On November 20th I marched from El Ángel de la Independencia to the Zócalo of Mexico City. In this way I joined the #AccionGlobalporAyotzinapa, a day of solidarity that took place in almost the entire country and in many cities all around the world. Demanding justice, along with thousands and thousands of people, I walked over four kilometers. I was there. I observed firsthand what happened. I can say that the version that was broadcasted by the vast majority of the mass media is partial (not complete and taking a side) and intentionally twists (badly) what happened.
It was the biggest social protest in which I have ever participated in all my life. There are "estimates" ranging from 30,000 to more than a million demonstrators. Beyond war of numbers, I prefer to say what I saw.... The Zócalo has about 40 thousand square meters, including the surrounding streets; so, if we calculate three individuals per square meter, the result is that 120,000 people are required to fill the symbolic heart of Mexico. The #20NovMx at 5 pm, the groups of college students clustered in Tlatelolco, began to advance. People who had gathered at the Monumento a la Revolución also began walking at that moment. People who left El Ángel began their protest an hour later. Before half past six, the Zócalo was already full. I arrived there until a few minutes after nine, when the meeting was already over. The square was still completely full and the protestors kept coming down across 5 de Mayo Street. What I mean is that the Zócalo filled up with protestor more than once, and that the surrounding streets remained fully occupied by groups that were still trying to advance and by people supporting the protest from the sidewalk. The estimation of the Mexico City’s government, 30 thousand people, is just ridiculous, while the million that others calculate might fall short.
In Mexico City, the #20NovMx was not purely a student protest: a huge diversity of social actors participated. Of course, the student protest groups of the public universities such as UNAM, Poli, UAM and UACM (united by the rallying cry If we do not march together, we’ll be killed apart) took the starring role, along with students from smaller universities, some of them private, like Ibero, ITAM, CIDE and Colmex. However, this time the Mexican youth did not march alone: labor unions and diverse nonprofit organizations (from Amnesty International to bikers clubs, including the LGBT community, feminist groups and even religious organizations), couples, kids and elderlies, white collar workers and businesspeople, all joined the protest… Certainly, most of us belonged to the middle class, but I also observed a considerable number of clearly wealthy people, and, what shocked me the most, a crowd of humble people, really humble people… Social union by itself is one of the most emotional human experiences, and even more when it develops between different kinds of people… A few meters before the Caballito roundabout, an old man, colossally tall, with severe eyes, held a sign: Students belong in school, not in dumpsters.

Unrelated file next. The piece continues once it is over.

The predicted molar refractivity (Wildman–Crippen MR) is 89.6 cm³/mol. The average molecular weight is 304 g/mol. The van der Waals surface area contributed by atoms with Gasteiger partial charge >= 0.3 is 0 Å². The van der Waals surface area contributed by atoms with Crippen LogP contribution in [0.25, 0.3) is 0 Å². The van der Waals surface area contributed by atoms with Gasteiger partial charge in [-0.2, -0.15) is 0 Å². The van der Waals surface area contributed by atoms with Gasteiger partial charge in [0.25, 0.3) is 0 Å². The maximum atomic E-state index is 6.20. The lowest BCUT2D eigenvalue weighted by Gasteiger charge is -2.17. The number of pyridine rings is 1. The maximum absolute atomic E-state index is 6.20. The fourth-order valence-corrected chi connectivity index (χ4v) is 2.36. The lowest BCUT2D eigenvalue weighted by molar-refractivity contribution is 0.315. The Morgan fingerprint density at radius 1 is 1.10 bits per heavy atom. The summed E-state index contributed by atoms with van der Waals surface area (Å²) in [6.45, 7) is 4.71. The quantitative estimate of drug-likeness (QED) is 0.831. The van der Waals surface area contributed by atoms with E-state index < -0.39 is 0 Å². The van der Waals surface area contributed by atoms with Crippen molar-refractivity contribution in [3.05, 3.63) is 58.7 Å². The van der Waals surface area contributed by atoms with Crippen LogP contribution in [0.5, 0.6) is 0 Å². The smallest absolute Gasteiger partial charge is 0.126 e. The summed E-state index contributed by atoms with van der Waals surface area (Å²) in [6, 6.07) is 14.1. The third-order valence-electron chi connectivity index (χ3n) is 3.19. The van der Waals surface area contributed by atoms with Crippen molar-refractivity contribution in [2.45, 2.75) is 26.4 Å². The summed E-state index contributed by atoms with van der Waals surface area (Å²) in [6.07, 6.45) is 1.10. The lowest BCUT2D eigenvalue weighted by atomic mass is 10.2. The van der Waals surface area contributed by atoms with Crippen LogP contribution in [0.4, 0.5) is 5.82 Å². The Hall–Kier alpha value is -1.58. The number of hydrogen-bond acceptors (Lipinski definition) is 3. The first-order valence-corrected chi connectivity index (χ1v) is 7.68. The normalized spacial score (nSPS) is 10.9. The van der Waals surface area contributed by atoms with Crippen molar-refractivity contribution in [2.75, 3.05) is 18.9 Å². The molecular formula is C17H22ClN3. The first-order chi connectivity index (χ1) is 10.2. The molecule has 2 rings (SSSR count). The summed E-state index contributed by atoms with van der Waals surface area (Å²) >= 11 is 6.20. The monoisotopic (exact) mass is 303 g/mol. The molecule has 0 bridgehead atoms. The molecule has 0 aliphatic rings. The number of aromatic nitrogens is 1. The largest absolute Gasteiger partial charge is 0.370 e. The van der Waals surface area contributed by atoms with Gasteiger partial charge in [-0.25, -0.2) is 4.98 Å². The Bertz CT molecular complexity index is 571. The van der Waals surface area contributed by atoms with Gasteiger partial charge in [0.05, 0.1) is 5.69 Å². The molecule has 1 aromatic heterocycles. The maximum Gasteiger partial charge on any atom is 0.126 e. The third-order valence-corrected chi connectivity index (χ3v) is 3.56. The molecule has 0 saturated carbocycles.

A deep sorrow was felt when the mass shouted out, demanding justice, numbers from one to forty-three. The joy of hope, however, was also there, because we knew that nor fear nor apathy had won. Excitement broke out when protests against president Peña were sung. We were happy. We were mournful. Outrage and anger. A lady with two little girls by her side spoke her mind: For our children… forbidden to surrender.
Pain for the Ayotzinapa students, anger against the government and pride for being there, marching along thousand of civilized citizens… And in this point we have to insist: the protest was not only pacific, it was also well organized.
Last Thursday evening I expressed one same message along with tens of thousands of Mexicans: we are hurt and outraged, and we want justice.
I got to enter the Zócalo until nine. It was impressive: although the meeting had concluded, people walked around cheerful, hopeful… But across the square, the sounds of petards were heard and we began to saw smoke. No one ran, laughs continued until the voice of prudence whispered to our ears, so we went ahead and exit through Madero Street… Some of the students still had energy to continue all the way across Eje Central with their universities cheers, Goyas and Huelums… Some of them had stopped to buy a tamal to ease the hunger…
For the thousands that remained at the Zócalo their end was not same. The government (with the help of the federal and city forces) decided to clear the square with police brutality. The excuse was activated an hour before: less than fifty barbarians had done their old tricks. The shout outs of people: Brother policeman, your fight is in this side, just before the repression stroke out, were useless, and physical aggression began.
Violence is not he solution, declared a few days ago the Secretariat Osorio, obviously… violence is not the solution, violence is the problem.